|F0||Chippewa||0307||0.1 miles (0.2 km)||Brief touchdown, no damage reported.|
|F1||Clark||0507||0.1 miles (0.2 km)||Brief touchdown, no damage reported.|
|F1||Eau Claire||0508||0.1 miles (0.2 km)||Brief touchdown, no damage reported.|
One hard-hit area of Eau Clare was the Mill Run subdivision, at the time a part of the Town of Union, now a neighborhood on the city's north side. Many homes in the neighborhood were destroyed. Across US-12 from Mill Run are the headquarters of the home improvement retailer Menards, which also sustained major damage. Six residents of the Stardust Estates mobile home court were injured in the storm.
A 25-year-old Dunn County woman was killed when a refrigerator in her mobile home fell on her during the storm.
Farm property was hit very hard, with Dunn County receiving the worst damage. It was estimated that more than $27M of damage was done just to farm buildings in that county, and $8M in crops. More than 10,000 farms were initially without power after the storm. Wisconsin National Guard and the DNR delivered water to farms. There were reports of cattle that had gone without water for 36 hours.
Numerous concrete stave silos on the small Wisconsin dairy farms were blown in half with only the bottom half showing.
It also caused the bankruptcy of the Martel Mutual Fire Insurance Company, which inexplicably did not have re-insurance coverage. Thus, many farmers had to pay hundreds or thousands of dollars in assessments to cover the final losses of the insurance company.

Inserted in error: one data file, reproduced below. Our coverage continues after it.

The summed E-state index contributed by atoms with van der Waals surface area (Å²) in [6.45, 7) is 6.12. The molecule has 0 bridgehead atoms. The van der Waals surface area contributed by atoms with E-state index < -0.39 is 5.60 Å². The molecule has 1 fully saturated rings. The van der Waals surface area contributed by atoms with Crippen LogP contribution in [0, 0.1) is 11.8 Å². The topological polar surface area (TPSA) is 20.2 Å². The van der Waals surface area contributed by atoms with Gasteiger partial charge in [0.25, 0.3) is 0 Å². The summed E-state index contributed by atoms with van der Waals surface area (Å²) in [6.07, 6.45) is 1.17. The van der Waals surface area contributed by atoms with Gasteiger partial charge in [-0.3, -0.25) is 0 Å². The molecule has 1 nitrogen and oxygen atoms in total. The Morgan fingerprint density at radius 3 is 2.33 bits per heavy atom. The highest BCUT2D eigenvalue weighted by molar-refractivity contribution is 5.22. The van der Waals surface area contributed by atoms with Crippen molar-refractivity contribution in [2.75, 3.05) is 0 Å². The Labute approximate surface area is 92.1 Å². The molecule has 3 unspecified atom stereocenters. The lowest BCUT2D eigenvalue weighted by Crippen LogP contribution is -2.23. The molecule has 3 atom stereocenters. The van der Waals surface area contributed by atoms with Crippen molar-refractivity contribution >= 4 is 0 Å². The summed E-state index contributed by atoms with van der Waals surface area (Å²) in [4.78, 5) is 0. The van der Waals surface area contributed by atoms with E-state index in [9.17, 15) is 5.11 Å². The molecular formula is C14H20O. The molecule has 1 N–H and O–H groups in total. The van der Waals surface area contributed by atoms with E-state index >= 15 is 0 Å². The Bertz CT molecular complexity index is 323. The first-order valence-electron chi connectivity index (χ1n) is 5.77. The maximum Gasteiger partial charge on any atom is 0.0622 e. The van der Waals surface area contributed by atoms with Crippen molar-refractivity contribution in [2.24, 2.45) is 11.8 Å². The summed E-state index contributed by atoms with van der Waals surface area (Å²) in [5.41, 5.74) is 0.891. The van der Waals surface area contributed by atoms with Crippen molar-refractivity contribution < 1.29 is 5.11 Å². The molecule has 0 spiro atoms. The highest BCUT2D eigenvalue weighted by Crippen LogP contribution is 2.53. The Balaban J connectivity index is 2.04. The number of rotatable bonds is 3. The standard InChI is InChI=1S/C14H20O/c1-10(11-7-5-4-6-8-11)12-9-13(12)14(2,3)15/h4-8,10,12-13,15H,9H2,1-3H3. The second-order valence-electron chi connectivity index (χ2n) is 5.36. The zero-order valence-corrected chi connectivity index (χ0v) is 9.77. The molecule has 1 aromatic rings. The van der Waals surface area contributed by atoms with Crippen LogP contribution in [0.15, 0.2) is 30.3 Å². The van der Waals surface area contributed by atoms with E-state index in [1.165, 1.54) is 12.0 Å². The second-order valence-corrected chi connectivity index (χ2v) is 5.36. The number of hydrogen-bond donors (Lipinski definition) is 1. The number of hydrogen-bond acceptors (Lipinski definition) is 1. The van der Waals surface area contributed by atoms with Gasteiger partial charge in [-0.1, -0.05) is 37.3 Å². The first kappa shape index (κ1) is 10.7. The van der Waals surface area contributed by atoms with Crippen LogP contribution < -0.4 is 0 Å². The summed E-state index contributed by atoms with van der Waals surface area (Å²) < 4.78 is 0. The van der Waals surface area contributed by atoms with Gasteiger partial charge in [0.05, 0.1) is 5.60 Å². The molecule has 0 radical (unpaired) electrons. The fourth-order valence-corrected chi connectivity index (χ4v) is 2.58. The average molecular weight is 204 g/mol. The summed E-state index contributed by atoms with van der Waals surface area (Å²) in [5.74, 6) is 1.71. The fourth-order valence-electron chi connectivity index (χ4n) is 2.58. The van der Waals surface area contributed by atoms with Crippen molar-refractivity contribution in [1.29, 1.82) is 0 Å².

Four counties affected by the storm were declared federal disaster areas on 24 July by President Jimmy Carter. Approximately $3.3M of public property in Eau Claire County was damaged in the storm. The Federal Emergency Management Agency (FEMA) would have covered that entire amount in theory. But at some point that year, the rule was changed on what FEMA would cover, which amounted to only 75%. That left better than $800,000 for Wisconsin to pay. No one notified the states when the rule was changed.
Theories for the change in coverage include the massive influx of Cubans into the country; the Mount St. Helens eruption of 18 May; the severe tornadoes in Grand Island, Nebraska in June; and flooding in western Pennsylvania during August. The federal government's budget was badly impacted by these and other disasters. In all, there were 22 major disaster declarations in 1980.
Compounding problems for the state was that the storm occurred in an election year. Frustrated Wisconsin officials, including Governor Lee Dreyfus, were not prepared for the difficulty in dealing with the federal government during such a time.
Property damage (1980 estimates)
- Total damage was estimated at $159,522,650. This highly localized damage estimate significantly exceeds all more recent natural disasters, such as the 2007 Midwest flooding, which affected six Midwestern states.
- University of Minnesota Climatology Working Group
- 1980 Federal Disaster Declarations (FEMA)
- Tornado Project Online
- The Storm of 1980 by Lukas Hoffland
- "The Storm" (television program) aired 21 July 1980 on WEAU-TV
- "The Storm: One Year Later" (television program) aired 15 July 1981 on WEAU-TV
- 1980 storm's ferocity unforgettable - newspaper article
- Martell Insurance Bankruptcy
- "The Storm (WEAU-TV Television Program)". 21 July 1980.
- , Eau Claire hourly weather data for 7/15/1980
- , NCDC Event Details
- "Storms, winds blast state; damage to run in millions". Milwaukee Journal. 1980-07-16. p. 1.
- "Hurricane-Force Winds Whip Wisconsin Residents". Observer-Reporter (Washington, Penn.). 1980-07-17.
- , NWS Detroit/Pontiac — 16 July 1980, Derecho
- , Derecho Hazards in the United States
- "112 mph winds slam state". Milwaukee Journal. 1980-07-16. p. 14.
- "Dreyfus seeks federal aid for damaged area". Telegraph-Herald (Dubuque, Ia.). 1980-07-20.